As part of the practical implications, this paper highlights the mechanism behind the success of Singapore LCH policy and transferability of the model to the developing countries within and outside the region, and open up the possibility to adopt these policies.

Originality/value

This study is probably the first systematic review on low-cost housing in Southeast Asia.

Details

Property Management, vol. 39 no. 3
Type: Research Article
ISSN: 0263-7472

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Article
Publication date: 25 March 2021

Abdul Rashid, Ataullah Muneeb and Maria Karim

This paper first examines how changes in the real effective exchange rate and its volatility affect the exporting activities of firms. Next, it investigates whether…

Abstract

Purpose

This paper first examines how changes in the real effective exchange rate and its volatility affect the exporting activities of firms. Next, it investigates whether exchange rate volatility (EXRV) affects the export behavior of financially constrained and unconstrained firms differently. Finally, it examines the role of financial development in mitigating the effects of EXRV and financial constraints on firms' exports.

Design/methodology/approach

The empirical analysis of the paper is based on a wide panel of Pakistani nonfinancial firms listed at the Pakistan Stock Exchange during the period 2001–2016. To mitigate the problem of endogeneity and to take into account the dynamic nature of the empirical model, the authors apply the robust two-step system-GMM estimator developed by Blundell and Bond (1998). To examine the role of credit constraints, firm-year observations are sorted as financially constrained and unconstrained based on the median value of three alternative measures: the liquidity ratio, the dividend payout ratio and the Whited and Wu (WW) index.

Findings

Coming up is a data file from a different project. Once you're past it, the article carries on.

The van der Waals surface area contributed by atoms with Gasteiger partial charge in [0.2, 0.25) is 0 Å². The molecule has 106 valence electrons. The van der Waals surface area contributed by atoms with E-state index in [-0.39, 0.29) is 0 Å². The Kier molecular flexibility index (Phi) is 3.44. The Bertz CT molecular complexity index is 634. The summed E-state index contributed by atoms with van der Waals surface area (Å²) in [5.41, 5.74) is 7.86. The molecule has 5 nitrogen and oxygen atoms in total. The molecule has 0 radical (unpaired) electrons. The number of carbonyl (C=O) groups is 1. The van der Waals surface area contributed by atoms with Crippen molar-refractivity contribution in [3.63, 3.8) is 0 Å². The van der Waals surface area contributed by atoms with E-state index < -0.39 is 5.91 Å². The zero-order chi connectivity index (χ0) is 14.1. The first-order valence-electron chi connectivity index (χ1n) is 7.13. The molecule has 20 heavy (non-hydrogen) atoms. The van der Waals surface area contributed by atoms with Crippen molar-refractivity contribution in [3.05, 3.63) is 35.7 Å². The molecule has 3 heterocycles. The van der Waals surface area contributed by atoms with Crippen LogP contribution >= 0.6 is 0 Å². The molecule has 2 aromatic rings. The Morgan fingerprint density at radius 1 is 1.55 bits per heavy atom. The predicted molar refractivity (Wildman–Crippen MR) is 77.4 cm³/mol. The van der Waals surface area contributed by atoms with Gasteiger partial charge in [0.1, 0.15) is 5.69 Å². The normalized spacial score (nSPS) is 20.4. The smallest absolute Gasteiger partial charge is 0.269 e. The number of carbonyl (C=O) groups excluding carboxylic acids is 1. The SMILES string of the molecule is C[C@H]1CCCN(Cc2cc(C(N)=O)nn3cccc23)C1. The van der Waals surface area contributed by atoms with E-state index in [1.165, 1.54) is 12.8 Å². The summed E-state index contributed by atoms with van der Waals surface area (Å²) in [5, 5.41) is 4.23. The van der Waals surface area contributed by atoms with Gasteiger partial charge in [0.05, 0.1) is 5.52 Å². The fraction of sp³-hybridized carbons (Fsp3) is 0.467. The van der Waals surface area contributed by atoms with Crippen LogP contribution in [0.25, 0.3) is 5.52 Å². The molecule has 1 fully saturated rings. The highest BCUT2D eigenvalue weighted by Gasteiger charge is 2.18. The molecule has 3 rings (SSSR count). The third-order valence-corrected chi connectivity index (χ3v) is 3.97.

The results reveal that an increase in the real effective exchange rate has a positive and significant impact on firms' exports. However, the results show that the EXRV is significantly and negatively related to exporting decisions, suggesting firms considerably decrease their exports during periods of increased unpredictable variations in exchange rates. The findings also suggest that compared to financially constrained firms, the adverse effect of EXRV on exports is weaker for financially unconstrained firms. This finding implies that firm-level financial constraints unfavorably impact exports by making exporting more sensitive to the EXRV. Finally, the findings indicate that financial development not only positively affects firms' exports but also plays a vital role in declining the adverse effects of EXRV on firm-level exports. Specifically, the results show that financial development decreases the negative impact of EXRV on exports for both financially constrained and unconstrained firms. However, the moderating role of financial sector development is higher for financially unconstrained firms.

Research limitations/implications

Notwithstanding that the authors present robust and strong empirical evidence of the effects of EXRV on exporting and on the role of both firm-level financial constraints and financial sector development in formulating these effects, there are some limitations of the study. The authors use a single proxy for measuring financial sector development. However, one may construct an index for the financial sector developed using principal component analysis (PCA) by considering different measures of financial development. The authors use three different measures of financial constraints. Nonetheless, more sophisticated techniques such as switching regression can be used to endogenously determine whether firms are financially constrained. Moreover, an examination of the asymmetric effects of EXRV on exporting across different industries would also be worthwhile.